Date of Award
Evidence-Based Project Report
Doctor of Nursing Practice (DNP)
Julie M. Brandy
The United States Preventative Services Task Force recommends screening the general adult population for depression (Siu et al., 2016). Despite increasing clinical practice guidelines recommending depression screening, only 40-50% of depressed older adults are recognized and treated (Phoh et al., 2017). The purpose of this evidence-based practice (EBP) project was to implement a medical assistant (MA) depression screening protocol, using the PHQ-9 and staff education, to improve depression screening completion rates in Medicare patients in a primary care setting. An exhaustive literature search of eight databases yielded 14 pieces of evidence that made recommendations for best practice. The evidence was appraised using appropriate tools and found to be sufficient for addressing the proposed clinical question. The evidence suggested that screening rates would experience the most improvement when using an MA screening protocol, using the PHQ-9, during patient check-in (Campbell et al., 2021; Gorman et al., 2021; Maust et al., 2017; Siniscalchi et al., 2020) and staff education (Costantini et al., 2021; Gorman et al., 2021; Heinz et al., 2021; Siniscalchi et al., 2020; Sinnema et al., 2018). Convenience sampling was used in this EBP project. Eligible patients included Medicare patients, 18 years and older, presenting for a scheduled appointment and due for an annual depression screening. Because of the large population size, random sampling was used for data analysis. The baseline group consisted of 130 patients, and the intervention group consisted of 128 patients. Following staff education, the clinic implemented an MA depression screening protocol using the PHQ-9 depression questionnaire during patient rooming. Key stakeholders included the project site facilitator and office manager, five clinic providers, the clinic’s MAs and administrative assistants, the patient population, and the organization’s human resources department. A Chi-Square Test of Independence was used to compare pre- and post-intervention depression screening completion rates, by provider, over a three-month data collection period. The primary outcome of this EBP project was increased depression screening completion rates for eligible patients following project implementation. Depression screening rates rose from 50% at baseline to 64% for the post-intervention group. A statistically significant (p = .023) higher percentage of people in the post-intervention group than in the pre-intervention (or baseline) group were screened for depression (x2 (1) = 5.203, p < .05). These findings indicate that staff education and an MA depression screening protocol, using the PHQ-9 tool, are effective for improving depression screening rates in older adults. Further research is needed to assess the effect of increased depression screening compliance on overall depression recognition and response to treatment, as well as health outcomes, in Medicare patients in primary care.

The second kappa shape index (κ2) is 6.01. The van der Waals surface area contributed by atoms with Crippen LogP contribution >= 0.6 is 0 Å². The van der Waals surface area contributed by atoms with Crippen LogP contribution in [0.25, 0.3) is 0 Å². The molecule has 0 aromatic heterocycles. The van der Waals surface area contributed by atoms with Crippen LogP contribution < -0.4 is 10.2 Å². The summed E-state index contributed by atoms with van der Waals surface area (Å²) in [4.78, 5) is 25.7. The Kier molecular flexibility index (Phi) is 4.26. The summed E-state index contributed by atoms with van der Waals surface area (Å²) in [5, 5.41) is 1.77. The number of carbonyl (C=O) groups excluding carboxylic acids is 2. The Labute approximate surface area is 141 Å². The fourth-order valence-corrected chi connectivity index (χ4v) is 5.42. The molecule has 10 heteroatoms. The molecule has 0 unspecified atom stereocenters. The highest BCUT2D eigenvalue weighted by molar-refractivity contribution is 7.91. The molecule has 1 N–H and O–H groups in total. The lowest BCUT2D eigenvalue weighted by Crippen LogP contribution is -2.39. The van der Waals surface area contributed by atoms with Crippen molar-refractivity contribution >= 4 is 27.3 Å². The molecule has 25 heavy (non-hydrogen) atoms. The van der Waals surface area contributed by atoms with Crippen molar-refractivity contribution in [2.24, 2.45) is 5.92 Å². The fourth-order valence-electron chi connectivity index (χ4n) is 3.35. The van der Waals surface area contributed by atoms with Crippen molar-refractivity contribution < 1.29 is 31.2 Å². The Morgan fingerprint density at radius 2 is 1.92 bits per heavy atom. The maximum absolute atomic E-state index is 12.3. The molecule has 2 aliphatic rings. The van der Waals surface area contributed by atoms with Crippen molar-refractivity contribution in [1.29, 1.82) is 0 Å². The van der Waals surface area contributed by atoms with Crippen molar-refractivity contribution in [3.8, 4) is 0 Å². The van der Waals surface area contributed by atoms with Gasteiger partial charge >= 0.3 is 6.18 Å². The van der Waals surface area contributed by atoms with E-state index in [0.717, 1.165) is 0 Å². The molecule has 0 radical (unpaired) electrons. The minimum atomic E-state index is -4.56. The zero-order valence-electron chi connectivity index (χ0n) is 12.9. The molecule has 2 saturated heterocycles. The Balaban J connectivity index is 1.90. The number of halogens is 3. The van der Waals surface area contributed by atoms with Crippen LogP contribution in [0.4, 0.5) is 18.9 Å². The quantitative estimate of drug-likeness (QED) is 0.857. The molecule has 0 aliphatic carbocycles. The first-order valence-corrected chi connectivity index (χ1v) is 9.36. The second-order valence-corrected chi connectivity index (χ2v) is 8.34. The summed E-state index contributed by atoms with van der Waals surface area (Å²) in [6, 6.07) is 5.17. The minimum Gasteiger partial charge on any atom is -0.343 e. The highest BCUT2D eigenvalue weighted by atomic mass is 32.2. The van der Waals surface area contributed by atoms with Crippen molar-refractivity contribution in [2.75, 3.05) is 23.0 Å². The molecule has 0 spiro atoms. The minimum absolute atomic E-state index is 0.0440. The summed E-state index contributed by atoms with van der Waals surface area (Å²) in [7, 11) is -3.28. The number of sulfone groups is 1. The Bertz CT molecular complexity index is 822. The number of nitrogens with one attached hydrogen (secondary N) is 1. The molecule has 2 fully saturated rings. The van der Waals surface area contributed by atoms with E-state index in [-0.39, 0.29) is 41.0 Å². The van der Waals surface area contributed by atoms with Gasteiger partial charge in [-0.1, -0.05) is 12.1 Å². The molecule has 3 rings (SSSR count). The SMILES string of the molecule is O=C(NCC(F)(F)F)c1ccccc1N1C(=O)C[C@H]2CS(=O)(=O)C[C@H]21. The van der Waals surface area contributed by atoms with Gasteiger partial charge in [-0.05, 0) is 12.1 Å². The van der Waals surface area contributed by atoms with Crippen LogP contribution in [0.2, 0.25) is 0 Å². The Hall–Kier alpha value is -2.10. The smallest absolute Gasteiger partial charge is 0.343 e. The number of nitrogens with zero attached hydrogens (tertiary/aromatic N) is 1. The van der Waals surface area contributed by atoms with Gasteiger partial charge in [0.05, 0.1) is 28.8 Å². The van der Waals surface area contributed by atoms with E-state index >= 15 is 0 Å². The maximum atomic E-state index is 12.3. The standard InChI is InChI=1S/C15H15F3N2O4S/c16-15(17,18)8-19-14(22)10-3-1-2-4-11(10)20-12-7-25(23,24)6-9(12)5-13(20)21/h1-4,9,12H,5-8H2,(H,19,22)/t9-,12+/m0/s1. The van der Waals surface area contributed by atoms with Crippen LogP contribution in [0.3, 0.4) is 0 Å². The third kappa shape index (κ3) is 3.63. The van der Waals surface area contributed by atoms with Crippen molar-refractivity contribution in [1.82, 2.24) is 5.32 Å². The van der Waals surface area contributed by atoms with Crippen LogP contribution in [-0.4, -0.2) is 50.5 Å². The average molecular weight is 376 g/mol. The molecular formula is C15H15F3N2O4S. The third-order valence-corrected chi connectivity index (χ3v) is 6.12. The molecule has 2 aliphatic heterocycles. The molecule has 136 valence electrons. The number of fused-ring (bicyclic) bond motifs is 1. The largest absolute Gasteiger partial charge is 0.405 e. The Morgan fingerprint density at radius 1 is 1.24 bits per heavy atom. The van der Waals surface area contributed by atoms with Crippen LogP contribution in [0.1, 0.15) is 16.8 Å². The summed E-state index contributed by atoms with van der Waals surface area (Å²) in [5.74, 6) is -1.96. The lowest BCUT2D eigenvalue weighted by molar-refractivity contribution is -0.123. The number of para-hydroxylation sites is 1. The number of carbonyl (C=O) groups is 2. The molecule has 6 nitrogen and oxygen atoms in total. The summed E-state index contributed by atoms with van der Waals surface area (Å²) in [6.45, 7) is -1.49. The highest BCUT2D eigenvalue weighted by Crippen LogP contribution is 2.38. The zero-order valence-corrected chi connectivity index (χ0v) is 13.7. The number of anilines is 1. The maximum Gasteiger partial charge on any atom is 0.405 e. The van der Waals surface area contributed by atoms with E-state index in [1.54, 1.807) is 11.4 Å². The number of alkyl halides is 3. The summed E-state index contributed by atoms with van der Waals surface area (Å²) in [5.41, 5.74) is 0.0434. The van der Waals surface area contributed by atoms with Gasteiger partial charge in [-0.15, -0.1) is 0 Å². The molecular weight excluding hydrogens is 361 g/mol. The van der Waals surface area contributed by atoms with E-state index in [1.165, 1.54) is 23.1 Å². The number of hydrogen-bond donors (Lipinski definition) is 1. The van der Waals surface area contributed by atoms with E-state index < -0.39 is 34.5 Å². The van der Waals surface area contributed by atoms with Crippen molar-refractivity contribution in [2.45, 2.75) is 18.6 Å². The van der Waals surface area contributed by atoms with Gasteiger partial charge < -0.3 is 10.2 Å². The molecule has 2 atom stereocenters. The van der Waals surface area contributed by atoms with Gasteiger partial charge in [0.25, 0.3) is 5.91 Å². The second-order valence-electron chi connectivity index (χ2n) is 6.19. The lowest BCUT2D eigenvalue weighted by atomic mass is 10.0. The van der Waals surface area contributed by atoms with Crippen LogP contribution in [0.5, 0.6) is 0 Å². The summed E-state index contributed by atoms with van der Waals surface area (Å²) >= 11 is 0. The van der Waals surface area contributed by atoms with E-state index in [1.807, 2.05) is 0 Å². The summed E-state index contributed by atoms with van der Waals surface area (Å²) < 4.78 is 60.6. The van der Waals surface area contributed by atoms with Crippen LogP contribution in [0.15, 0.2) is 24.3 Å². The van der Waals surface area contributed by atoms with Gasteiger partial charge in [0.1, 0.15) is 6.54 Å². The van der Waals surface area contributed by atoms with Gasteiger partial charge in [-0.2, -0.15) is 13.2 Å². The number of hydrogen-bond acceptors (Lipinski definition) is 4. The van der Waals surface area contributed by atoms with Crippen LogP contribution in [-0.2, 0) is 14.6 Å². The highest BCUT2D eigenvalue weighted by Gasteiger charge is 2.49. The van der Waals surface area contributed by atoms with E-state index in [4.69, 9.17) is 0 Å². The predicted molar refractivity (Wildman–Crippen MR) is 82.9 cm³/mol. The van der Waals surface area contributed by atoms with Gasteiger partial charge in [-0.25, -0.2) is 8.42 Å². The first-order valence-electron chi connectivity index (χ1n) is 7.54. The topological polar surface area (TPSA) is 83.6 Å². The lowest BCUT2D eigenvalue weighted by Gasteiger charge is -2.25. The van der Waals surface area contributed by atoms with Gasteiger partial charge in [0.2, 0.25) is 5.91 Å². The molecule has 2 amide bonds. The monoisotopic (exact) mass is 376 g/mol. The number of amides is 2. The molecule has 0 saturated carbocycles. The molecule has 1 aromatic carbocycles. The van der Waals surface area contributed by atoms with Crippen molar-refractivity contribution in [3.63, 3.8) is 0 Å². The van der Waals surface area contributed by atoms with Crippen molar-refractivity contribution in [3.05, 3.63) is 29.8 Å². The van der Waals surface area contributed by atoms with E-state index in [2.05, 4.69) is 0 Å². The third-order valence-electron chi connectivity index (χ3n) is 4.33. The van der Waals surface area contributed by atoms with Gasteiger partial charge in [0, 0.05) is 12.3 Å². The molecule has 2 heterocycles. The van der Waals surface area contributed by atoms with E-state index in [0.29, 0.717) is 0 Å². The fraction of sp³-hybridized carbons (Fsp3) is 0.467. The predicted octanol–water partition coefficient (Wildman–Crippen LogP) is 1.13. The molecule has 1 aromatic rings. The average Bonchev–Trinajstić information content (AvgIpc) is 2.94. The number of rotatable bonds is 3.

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Haluska, Kenneth J., "Improving Depression Screening Completion Rates for Medicare Patients in a Primary Care Setting" (2023). Evidence-Based Practice Project Reports. 199.
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